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Ebach. Biogeography in a Changing World. 2006.

Ebach. Biogeography in a Changing World. 2006.

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Categories:Types, Research, Science
Published by: Fernando Julio Biolé on Nov 09, 2012
Copyright:Attribution Non-commercial


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Comprising about 13 species of annual and perennial daisies, the genus


is generally found in grasslands or other open habitats from wooded to desert and
scrub communities (Chambers, 1955). Three species are found in western North
America. One species occurs in southern South America, another in New Zealand
and Australia, and a third in eastern and Western Australia. In a paper presenting
DNA evidence for


evolving in Australia and New Zealand after long-

distance dispersal from western North America, Vijverberg

et al.

(1999) note that
adaptive radiations on various islands are supposed to have evolved “from one or
few individuals after long distance dispersal”, and that molecular diversification
among oceanic island relatives suggests the sampling effect of genetic drift following
a founding event. Having established these suppositions, they acknowledge Carlquist’s
(1983) documentation of intercontinental disjunctions between the west coast of
North America and southern South America. Vijverberg

et al.

(1999) suppose these
disjunctions are, like floras of the oceanic islands, the result of bird dispersal rather
than tectonic plate movement.

8038_C003.fm Page 86 Monday, September 11, 2006 11:24 AM

A Brief Look at Pacific Biogeography


Here is the reasoning. First, suppose adaptive radiations on oceanic islands are
the result of chance long-distance dispersal. Then, suppose a low level of molecular
diversification is evidence of long-distance dispersal. And also suppose that long-
distance disjunctions between western North and South America are the result of
the same process. One has effectively already arrived at the conclusion of long-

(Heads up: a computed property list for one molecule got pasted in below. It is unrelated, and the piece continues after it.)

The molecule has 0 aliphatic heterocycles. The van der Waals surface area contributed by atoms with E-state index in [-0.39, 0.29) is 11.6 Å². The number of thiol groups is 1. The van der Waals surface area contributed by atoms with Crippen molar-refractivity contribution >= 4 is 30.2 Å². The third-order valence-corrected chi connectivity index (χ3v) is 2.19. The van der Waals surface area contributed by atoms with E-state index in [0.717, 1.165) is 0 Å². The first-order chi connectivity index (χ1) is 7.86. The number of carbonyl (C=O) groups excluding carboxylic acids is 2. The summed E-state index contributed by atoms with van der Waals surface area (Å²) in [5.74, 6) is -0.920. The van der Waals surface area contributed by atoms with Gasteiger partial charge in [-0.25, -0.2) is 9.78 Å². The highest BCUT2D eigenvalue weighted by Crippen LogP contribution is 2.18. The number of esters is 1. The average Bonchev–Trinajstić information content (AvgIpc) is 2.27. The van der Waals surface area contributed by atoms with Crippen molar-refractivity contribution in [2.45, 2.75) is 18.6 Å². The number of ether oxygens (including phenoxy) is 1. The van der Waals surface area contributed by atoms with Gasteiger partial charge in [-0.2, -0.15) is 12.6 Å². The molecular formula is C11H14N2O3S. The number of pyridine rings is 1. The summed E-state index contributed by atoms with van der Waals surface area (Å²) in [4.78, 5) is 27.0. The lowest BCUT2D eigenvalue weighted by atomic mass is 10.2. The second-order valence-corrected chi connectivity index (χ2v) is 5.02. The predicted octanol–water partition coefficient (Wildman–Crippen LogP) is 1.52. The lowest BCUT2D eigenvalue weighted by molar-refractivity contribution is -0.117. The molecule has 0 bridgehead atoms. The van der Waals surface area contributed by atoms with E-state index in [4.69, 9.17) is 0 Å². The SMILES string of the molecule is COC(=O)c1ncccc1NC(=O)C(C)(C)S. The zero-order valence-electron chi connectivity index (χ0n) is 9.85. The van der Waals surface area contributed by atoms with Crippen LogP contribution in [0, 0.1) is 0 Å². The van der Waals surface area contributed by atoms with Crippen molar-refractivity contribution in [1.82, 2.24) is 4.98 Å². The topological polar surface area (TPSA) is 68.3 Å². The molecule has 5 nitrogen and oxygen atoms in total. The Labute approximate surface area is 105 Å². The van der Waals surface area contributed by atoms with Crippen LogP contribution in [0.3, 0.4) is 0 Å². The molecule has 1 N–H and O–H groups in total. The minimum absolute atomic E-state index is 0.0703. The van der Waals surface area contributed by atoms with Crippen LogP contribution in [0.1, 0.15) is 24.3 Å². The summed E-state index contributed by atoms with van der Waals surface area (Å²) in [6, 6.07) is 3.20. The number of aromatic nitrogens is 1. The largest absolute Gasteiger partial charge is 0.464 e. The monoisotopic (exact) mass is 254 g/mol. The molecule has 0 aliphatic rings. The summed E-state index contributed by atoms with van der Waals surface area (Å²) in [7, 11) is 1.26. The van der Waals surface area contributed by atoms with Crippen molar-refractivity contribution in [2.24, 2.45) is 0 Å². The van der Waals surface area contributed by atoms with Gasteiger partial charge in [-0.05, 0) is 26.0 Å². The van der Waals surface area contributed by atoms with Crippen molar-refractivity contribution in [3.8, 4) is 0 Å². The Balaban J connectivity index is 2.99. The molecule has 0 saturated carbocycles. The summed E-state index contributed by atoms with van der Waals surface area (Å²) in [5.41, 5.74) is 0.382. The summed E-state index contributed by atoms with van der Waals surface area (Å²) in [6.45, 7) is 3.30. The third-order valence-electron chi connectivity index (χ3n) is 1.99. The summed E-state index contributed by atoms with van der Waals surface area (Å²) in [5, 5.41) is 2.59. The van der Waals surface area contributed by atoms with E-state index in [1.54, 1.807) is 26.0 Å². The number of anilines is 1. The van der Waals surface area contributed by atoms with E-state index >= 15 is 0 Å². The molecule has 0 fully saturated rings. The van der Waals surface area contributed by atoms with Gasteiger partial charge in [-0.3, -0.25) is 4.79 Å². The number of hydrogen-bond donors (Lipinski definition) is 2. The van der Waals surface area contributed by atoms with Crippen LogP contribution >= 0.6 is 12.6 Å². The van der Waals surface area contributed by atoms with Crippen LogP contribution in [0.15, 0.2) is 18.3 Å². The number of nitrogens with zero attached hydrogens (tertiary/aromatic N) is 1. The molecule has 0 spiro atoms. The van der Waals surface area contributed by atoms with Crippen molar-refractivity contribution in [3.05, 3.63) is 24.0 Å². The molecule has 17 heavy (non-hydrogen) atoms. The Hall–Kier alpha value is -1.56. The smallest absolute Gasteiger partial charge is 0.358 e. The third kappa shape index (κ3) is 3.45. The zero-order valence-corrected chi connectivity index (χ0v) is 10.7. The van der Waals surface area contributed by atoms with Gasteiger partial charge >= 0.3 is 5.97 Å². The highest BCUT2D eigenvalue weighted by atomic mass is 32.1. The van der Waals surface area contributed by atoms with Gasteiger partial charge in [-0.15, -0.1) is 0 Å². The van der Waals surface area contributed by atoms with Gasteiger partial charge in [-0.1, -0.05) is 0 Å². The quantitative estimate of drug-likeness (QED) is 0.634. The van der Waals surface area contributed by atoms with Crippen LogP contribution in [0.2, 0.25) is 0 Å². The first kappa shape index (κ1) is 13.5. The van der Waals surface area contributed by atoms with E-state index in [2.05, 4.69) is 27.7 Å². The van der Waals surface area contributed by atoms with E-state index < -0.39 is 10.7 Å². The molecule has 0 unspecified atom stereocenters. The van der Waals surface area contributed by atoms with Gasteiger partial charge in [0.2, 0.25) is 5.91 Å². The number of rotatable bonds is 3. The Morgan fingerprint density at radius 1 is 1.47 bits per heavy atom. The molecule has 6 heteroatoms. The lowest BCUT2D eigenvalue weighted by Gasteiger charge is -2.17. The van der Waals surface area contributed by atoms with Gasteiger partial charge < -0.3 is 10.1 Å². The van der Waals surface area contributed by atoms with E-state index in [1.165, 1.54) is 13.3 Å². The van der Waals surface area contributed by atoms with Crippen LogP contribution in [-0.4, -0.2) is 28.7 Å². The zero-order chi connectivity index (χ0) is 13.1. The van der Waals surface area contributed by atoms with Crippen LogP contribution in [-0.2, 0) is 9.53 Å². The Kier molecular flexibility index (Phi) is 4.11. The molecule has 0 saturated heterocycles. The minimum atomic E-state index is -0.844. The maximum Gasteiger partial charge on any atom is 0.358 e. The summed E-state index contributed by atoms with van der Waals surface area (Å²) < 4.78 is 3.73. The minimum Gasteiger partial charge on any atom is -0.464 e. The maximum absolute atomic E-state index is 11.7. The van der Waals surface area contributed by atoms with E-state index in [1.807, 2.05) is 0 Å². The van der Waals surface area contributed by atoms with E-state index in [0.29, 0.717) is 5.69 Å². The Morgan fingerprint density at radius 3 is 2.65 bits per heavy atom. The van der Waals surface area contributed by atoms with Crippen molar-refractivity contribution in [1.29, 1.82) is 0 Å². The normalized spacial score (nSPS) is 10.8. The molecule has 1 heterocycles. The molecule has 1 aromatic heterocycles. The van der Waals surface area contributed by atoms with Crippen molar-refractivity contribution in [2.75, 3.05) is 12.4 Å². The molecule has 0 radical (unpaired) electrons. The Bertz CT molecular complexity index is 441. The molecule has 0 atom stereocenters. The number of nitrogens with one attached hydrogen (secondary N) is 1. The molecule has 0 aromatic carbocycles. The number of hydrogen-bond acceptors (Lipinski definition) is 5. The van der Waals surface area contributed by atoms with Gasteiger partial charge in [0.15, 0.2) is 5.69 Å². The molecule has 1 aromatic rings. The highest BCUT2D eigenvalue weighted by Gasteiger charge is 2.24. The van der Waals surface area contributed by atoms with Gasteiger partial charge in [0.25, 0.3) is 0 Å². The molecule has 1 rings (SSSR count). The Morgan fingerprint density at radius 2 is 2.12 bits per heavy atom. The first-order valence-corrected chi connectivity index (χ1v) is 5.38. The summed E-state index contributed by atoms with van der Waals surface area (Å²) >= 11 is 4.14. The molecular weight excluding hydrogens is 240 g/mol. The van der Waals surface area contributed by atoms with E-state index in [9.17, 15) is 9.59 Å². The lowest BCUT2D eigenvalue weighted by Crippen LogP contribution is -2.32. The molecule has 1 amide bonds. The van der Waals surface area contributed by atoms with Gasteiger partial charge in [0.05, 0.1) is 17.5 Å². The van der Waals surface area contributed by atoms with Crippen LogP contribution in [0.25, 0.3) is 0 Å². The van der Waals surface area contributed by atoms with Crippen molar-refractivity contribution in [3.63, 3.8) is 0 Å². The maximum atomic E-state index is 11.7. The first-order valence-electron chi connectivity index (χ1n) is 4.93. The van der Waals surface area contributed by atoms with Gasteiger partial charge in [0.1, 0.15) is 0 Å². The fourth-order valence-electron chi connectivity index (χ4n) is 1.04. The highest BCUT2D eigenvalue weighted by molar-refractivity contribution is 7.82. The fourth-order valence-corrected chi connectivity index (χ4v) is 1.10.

distance dispersal whereby the DNA result will, by definition, provide evidence of
that dispersal. Vijverberg

et al.

(1999) illustrate this reasoning in characterizing the

Australian and New Zealand


species as a pattern of adaptive radiation
following intercontinental dispersal of an annual and perennial North American
hybrid that reached Australia and New Zealand by long distance dispersal. After
constructing a chloroplast DNA phylogeny showing the Australian and New Zealand
species to be a monophyletic clade, Vijverberg

et al.


present this phylogeny


evidence for the distribution originating from a single or a few closely spaced
colonizing events. The single origin was anticipated because of the supposed hybrid
origin in North America, and the uniformity of its allotetraploid karyotype was seen
to be compatible with this process.
The study by Vijverberg

et al.

(1999) repeats similar contentions made by

Bachman (1983), who also accepted the migrations of


as a biogeographic
fact. He reports on two “unrelated” long-distance dispersal events, one for Australia
and New Zealand, and one for Chile. The latter was considered to be “less spectacular
and easier to analyze”. Having accepted long-distance dispersal, the developmental
genetics of


was interpreted both as the result of this process as well as

“testing” the hypothesis itself.

Here a theoretical conjecture is transformed into fact
informing empirical studies of genetics that in turn are supposed to give insight into
the process theorized in the first place. There is the very real danger of making a
round trip back and forth from one theory to another.
Carlquist (1983) argued for intercontinental dispersal between western North
and South America, because separation of tectonic plates could not explain the
disjunction. He also saw the ability to hybridize species from the two continents
and the occurrence of conspecifics as evidence that these migrations occurred
recently. Migratory birds were the obvious link, and this mode of theorized migration
was congruent with a seed and fruit morphology that would allow transport through
ingestion or external attachment.

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